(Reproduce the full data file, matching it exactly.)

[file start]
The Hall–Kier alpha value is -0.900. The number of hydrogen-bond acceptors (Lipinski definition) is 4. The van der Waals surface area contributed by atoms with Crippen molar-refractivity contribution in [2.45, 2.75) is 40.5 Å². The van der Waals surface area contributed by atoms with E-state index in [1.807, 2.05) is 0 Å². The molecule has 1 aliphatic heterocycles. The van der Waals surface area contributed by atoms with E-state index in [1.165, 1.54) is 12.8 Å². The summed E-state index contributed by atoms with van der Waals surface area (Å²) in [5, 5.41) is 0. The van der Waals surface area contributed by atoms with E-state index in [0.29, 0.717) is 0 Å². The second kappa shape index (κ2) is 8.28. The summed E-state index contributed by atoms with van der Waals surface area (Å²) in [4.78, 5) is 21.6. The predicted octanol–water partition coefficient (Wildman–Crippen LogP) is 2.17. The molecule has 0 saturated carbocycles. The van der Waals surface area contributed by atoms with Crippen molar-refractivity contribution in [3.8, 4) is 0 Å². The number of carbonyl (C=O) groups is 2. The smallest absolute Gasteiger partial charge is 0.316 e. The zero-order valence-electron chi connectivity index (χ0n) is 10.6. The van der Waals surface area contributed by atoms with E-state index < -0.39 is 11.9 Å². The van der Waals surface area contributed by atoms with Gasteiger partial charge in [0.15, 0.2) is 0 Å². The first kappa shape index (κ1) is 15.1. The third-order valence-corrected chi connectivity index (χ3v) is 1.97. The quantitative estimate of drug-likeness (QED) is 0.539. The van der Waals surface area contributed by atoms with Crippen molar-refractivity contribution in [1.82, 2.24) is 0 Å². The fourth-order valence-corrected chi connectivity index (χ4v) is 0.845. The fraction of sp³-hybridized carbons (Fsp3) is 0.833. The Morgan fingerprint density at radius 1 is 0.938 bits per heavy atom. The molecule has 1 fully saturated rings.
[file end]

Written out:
The Hall–Kier alpha value is -0.900. The number of hydrogen-bond acceptors (Lipinski definition) is 4. The van der Waals surface area contributed by atoms with Crippen molar-refractivity contribution in [2.45, 2.75) is 40.5 Å². The van der Waals surface area contributed by atoms with E-state index in [1.807, 2.05) is 0 Å². The molecule has 1 aliphatic heterocycles. The van der Waals surface area contributed by atoms with E-state index in [1.165, 1.54) is 12.8 Å². The summed E-state index contributed by atoms with van der Waals surface area (Å²) in [5, 5.41) is 0. The van der Waals surface area contributed by atoms with E-state index in [0.29, 0.717) is 0 Å². The second kappa shape index (κ2) is 8.28. The summed E-state index contributed by atoms with van der Waals surface area (Å²) in [4.78, 5) is 21.6. The predicted octanol–water partition coefficient (Wildman–Crippen LogP) is 2.17. The molecule has 0 saturated carbocycles. The van der Waals surface area contributed by atoms with Crippen molar-refractivity contribution in [3.8, 4) is 0 Å². The number of carbonyl (C=O) groups is 2. The smallest absolute Gasteiger partial charge is 0.316 e. The zero-order valence-electron chi connectivity index (χ0n) is 10.6. The van der Waals surface area contributed by atoms with E-state index < -0.39 is 11.9 Å². The van der Waals surface area contributed by atoms with Gasteiger partial charge in [0.15, 0.2) is 0 Å². The first kappa shape index (κ1) is 15.1. The third-order valence-corrected chi connectivity index (χ3v) is 1.97. The quantitative estimate of drug-likeness (QED) is 0.539. The van der Waals surface area contributed by atoms with Crippen molar-refractivity contribution in [1.82, 2.24) is 0 Å². The fourth-order valence-corrected chi connectivity index (χ4v) is 0.845. The fraction of sp³-hybridized carbons (Fsp3) is 0.833. The Morgan fingerprint density at radius 1 is 0.938 bits per heavy atom. The molecule has 1 fully saturated rings.